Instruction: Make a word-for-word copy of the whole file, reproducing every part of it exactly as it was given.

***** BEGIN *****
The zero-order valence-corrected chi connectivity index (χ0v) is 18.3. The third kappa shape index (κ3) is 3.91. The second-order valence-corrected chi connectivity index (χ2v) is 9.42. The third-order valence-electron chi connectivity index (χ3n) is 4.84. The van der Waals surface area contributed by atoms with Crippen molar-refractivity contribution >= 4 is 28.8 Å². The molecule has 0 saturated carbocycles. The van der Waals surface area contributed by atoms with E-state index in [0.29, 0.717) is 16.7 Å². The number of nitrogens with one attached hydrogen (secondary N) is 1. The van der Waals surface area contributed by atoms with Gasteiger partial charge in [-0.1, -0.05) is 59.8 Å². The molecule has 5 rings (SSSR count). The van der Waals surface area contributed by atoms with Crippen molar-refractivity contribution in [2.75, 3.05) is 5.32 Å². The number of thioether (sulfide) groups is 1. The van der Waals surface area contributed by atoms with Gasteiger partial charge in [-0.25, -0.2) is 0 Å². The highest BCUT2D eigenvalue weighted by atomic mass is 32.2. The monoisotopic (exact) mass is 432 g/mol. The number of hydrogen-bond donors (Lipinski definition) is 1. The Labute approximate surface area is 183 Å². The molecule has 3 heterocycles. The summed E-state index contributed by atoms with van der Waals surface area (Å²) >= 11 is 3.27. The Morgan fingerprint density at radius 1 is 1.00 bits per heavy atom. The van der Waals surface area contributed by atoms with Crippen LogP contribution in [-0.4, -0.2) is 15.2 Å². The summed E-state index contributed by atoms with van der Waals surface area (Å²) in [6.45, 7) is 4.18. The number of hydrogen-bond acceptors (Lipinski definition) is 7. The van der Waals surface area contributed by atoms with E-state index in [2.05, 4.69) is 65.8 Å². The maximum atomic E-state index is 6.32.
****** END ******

The zero-order valence-corrected chi connectivity index (χ0v) is 18.3. The third kappa shape index (κ3) is 3.91. The second-order valence-corrected chi connectivity index (χ2v) is 9.42. The third-order valence-electron chi connectivity index (χ3n) is 4.84. The van der Waals surface area contributed by atoms with Crippen molar-refractivity contribution >= 4 is 28.8 Å². The molecule has 0 saturated carbocycles. The van der Waals surface area contributed by atoms with E-state index in [0.29, 0.717) is 16.7 Å². The number of nitrogens with one attached hydrogen (secondary N) is 1. The van der Waals surface area contributed by atoms with Gasteiger partial charge in [-0.1, -0.05) is 59.8 Å². The molecule has 5 rings (SSSR count). The van der Waals surface area contributed by atoms with Crippen molar-refractivity contribution in [2.75, 3.05) is 5.32 Å². The number of thioether (sulfide) groups is 1. The van der Waals surface area contributed by atoms with Gasteiger partial charge in [-0.25, -0.2) is 0 Å². The highest BCUT2D eigenvalue weighted by atomic mass is 32.2. The monoisotopic (exact) mass is 432 g/mol. The number of hydrogen-bond donors (Lipinski definition) is 1. The Labute approximate surface area is 183 Å². The molecule has 3 heterocycles. The summed E-state index contributed by atoms with van der Waals surface area (Å²) >= 11 is 3.27. The Morgan fingerprint density at radius 1 is 1.00 bits per heavy atom. The van der Waals surface area contributed by atoms with Crippen LogP contribution in [-0.4, -0.2) is 15.2 Å². The summed E-state index contributed by atoms with van der Waals surface area (Å²) in [6.45, 7) is 4.18. The number of hydrogen-bond acceptors (Lipinski definition) is 7. The van der Waals surface area contributed by atoms with E-state index in [2.05, 4.69) is 65.8 Å². The maximum atomic E-state index is 6.32.